It’s likely that we are going into a phase of defensive struggles. Local government leaders in London are saying in public that they expect a further 25% to be chopped off their budgets. The soft right response to this is a bit of hand wringing on Monday and to do what the Tories tell them on Tuesday. Labour wards and GCs are going to be where resistance can be organised and the left has a responsibility to start putting forward ideas on how to push back against the Tories where we live and where we work. It’s through that process of struggle and discussion that we can keep large numbers of class struggle socialists in the Labour Party and preserve the radical that Corbyn’s leadership represented.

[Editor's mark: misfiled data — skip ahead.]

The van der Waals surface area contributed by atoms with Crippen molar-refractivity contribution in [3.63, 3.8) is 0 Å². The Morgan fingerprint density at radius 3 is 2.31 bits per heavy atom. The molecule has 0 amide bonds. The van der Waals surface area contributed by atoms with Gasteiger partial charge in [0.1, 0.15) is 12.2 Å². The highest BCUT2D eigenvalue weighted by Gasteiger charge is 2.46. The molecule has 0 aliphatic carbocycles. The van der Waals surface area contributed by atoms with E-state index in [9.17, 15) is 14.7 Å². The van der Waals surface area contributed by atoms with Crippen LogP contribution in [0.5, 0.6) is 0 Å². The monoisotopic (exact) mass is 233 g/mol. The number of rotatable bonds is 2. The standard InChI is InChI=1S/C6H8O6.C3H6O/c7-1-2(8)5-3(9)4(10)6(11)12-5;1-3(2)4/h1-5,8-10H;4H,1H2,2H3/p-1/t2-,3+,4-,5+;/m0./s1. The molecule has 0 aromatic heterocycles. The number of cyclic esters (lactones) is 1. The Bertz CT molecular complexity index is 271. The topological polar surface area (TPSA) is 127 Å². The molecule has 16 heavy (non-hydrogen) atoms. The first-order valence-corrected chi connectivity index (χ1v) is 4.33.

They should also be the place where we reflect on and relate to how most effectively to organise against the Tories and turn to struggles such as those against climate change which have repeatedly brought tens of thousands onto the streets and will do so again in Glasgow in November during COP 26.
It’s through that process of struggle and discussion that we can keep large numbers of class struggle socialists in the Labour Party.